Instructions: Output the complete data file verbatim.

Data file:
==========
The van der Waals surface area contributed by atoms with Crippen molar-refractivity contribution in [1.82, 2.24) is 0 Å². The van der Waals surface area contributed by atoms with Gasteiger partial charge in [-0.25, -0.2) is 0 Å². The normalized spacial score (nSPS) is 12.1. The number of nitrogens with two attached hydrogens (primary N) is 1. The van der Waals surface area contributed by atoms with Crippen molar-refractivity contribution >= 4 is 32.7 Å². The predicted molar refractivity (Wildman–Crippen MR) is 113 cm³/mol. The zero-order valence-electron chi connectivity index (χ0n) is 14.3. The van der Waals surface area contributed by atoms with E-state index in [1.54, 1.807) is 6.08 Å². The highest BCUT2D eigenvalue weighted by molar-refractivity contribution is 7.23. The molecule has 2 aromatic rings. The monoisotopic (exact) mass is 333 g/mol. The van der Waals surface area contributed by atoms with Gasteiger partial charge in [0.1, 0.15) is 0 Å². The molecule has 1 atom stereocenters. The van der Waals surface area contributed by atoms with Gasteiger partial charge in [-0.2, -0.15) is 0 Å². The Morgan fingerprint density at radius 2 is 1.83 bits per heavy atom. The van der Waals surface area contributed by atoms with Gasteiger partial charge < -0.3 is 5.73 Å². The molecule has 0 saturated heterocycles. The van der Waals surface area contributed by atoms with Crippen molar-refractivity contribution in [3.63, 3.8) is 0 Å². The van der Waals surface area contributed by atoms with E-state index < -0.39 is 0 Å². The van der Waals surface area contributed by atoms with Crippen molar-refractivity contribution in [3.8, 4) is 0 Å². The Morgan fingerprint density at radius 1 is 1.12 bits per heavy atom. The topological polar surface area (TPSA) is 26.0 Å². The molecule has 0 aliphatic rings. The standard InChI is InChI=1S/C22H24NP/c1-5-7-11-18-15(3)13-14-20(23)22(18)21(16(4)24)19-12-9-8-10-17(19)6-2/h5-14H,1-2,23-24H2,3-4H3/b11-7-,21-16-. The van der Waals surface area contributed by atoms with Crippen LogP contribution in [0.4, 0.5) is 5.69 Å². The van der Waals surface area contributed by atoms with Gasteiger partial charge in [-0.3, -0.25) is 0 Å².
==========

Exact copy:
The van der Waals surface area contributed by atoms with Crippen molar-refractivity contribution in [1.82, 2.24) is 0 Å². The van der Waals surface area contributed by atoms with Gasteiger partial charge in [-0.25, -0.2) is 0 Å². The normalized spacial score (nSPS) is 12.1. The number of nitrogens with two attached hydrogens (primary N) is 1. The van der Waals surface area contributed by atoms with Crippen molar-refractivity contribution >= 4 is 32.7 Å². The predicted molar refractivity (Wildman–Crippen MR) is 113 cm³/mol. The zero-order valence-electron chi connectivity index (χ0n) is 14.3. The van der Waals surface area contributed by atoms with E-state index in [1.54, 1.807) is 6.08 Å². The highest BCUT2D eigenvalue weighted by molar-refractivity contribution is 7.23. The molecule has 2 aromatic rings. The monoisotopic (exact) mass is 333 g/mol. The van der Waals surface area contributed by atoms with Gasteiger partial charge in [0.1, 0.15) is 0 Å². The molecule has 1 atom stereocenters. The van der Waals surface area contributed by atoms with Gasteiger partial charge in [-0.2, -0.15) is 0 Å². The Morgan fingerprint density at radius 2 is 1.83 bits per heavy atom. The van der Waals surface area contributed by atoms with Gasteiger partial charge < -0.3 is 5.73 Å². The molecule has 0 saturated heterocycles. The van der Waals surface area contributed by atoms with Crippen molar-refractivity contribution in [3.63, 3.8) is 0 Å². The van der Waals surface area contributed by atoms with E-state index < -0.39 is 0 Å². The van der Waals surface area contributed by atoms with Crippen molar-refractivity contribution in [3.8, 4) is 0 Å². The Morgan fingerprint density at radius 1 is 1.12 bits per heavy atom. The topological polar surface area (TPSA) is 26.0 Å². The molecule has 0 aliphatic rings. The standard InChI is InChI=1S/C22H24NP/c1-5-7-11-18-15(3)13-14-20(23)22(18)21(16(4)24)19-12-9-8-10-17(19)6-2/h5-14H,1-2,23-24H2,3-4H3/b11-7-,21-16-. The van der Waals surface area contributed by atoms with Crippen LogP contribution in [0.4, 0.5) is 5.69 Å². The van der Waals surface area contributed by atoms with Gasteiger partial charge in [-0.3, -0.25) is 0 Å².